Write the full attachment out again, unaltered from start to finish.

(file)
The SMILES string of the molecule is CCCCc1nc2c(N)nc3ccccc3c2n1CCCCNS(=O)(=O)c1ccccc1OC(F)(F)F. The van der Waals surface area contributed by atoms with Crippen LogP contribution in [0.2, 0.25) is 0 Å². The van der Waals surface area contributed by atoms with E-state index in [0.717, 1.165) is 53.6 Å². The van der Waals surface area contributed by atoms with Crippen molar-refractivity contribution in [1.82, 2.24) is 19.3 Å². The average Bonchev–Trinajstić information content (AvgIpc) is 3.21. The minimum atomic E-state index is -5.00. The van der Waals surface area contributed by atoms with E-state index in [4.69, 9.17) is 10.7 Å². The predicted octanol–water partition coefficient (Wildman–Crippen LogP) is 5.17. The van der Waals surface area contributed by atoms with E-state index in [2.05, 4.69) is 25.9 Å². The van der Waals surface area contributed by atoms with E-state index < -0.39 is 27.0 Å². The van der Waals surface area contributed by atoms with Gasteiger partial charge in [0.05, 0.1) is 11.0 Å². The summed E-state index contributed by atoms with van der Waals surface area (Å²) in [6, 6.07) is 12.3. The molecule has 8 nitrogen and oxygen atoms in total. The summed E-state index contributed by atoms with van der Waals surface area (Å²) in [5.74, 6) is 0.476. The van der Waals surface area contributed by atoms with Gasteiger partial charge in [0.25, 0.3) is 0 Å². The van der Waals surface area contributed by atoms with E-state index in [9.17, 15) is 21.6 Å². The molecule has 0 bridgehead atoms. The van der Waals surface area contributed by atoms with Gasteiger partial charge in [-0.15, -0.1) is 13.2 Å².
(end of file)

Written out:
The SMILES string of the molecule is CCCCc1nc2c(N)nc3ccccc3c2n1CCCCNS(=O)(=O)c1ccccc1OC(F)(F)F. The van der Waals surface area contributed by atoms with Crippen LogP contribution in [0.2, 0.25) is 0 Å². The van der Waals surface area contributed by atoms with E-state index in [0.717, 1.165) is 53.6 Å². The van der Waals surface area contributed by atoms with Crippen molar-refractivity contribution in [1.82, 2.24) is 19.3 Å². The average Bonchev–Trinajstić information content (AvgIpc) is 3.21. The minimum atomic E-state index is -5.00. The van der Waals surface area contributed by atoms with E-state index in [4.69, 9.17) is 10.7 Å². The predicted octanol–water partition coefficient (Wildman–Crippen LogP) is 5.17. The van der Waals surface area contributed by atoms with E-state index in [2.05, 4.69) is 25.9 Å². The van der Waals surface area contributed by atoms with E-state index < -0.39 is 27.0 Å². The van der Waals surface area contributed by atoms with Gasteiger partial charge in [0.05, 0.1) is 11.0 Å². The summed E-state index contributed by atoms with van der Waals surface area (Å²) in [6, 6.07) is 12.3. The molecule has 8 nitrogen and oxygen atoms in total. The summed E-state index contributed by atoms with van der Waals surface area (Å²) in [5.74, 6) is 0.476. The van der Waals surface area contributed by atoms with Gasteiger partial charge in [0.25, 0.3) is 0 Å². The van der Waals surface area contributed by atoms with E-state index in [9.17, 15) is 21.6 Å². The molecule has 0 bridgehead atoms. The van der Waals surface area contributed by atoms with Gasteiger partial charge in [-0.15, -0.1) is 13.2 Å².